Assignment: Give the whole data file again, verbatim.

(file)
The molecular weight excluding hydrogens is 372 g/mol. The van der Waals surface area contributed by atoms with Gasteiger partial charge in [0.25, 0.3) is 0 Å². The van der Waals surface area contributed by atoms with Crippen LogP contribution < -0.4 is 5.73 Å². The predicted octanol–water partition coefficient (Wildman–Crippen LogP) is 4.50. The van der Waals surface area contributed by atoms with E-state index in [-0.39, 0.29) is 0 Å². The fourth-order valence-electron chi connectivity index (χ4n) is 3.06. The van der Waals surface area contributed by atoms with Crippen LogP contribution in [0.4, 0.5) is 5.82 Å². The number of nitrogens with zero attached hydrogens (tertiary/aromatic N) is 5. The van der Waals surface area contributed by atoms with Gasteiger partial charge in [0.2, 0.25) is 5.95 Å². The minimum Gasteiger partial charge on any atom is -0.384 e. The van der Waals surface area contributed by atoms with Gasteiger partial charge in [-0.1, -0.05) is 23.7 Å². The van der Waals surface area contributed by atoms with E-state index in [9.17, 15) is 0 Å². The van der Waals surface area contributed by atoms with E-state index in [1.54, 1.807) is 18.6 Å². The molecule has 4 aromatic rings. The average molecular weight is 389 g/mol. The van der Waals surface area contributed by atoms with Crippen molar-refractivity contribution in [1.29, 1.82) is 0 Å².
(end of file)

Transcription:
The molecular weight excluding hydrogens is 372 g/mol. The van der Waals surface area contributed by atoms with Gasteiger partial charge in [0.25, 0.3) is 0 Å². The van der Waals surface area contributed by atoms with Crippen LogP contribution < -0.4 is 5.73 Å². The predicted octanol–water partition coefficient (Wildman–Crippen LogP) is 4.50. The van der Waals surface area contributed by atoms with E-state index in [-0.39, 0.29) is 0 Å². The fourth-order valence-electron chi connectivity index (χ4n) is 3.06. The van der Waals surface area contributed by atoms with Crippen LogP contribution in [0.4, 0.5) is 5.82 Å². The number of nitrogens with zero attached hydrogens (tertiary/aromatic N) is 5. The van der Waals surface area contributed by atoms with Gasteiger partial charge in [0.2, 0.25) is 5.95 Å². The minimum Gasteiger partial charge on any atom is -0.384 e. The van der Waals surface area contributed by atoms with Gasteiger partial charge in [-0.1, -0.05) is 23.7 Å². The van der Waals surface area contributed by atoms with E-state index in [9.17, 15) is 0 Å². The van der Waals surface area contributed by atoms with E-state index in [1.54, 1.807) is 18.6 Å². The molecule has 4 aromatic rings. The average molecular weight is 389 g/mol. The van der Waals surface area contributed by atoms with Crippen molar-refractivity contribution in [1.29, 1.82) is 0 Å².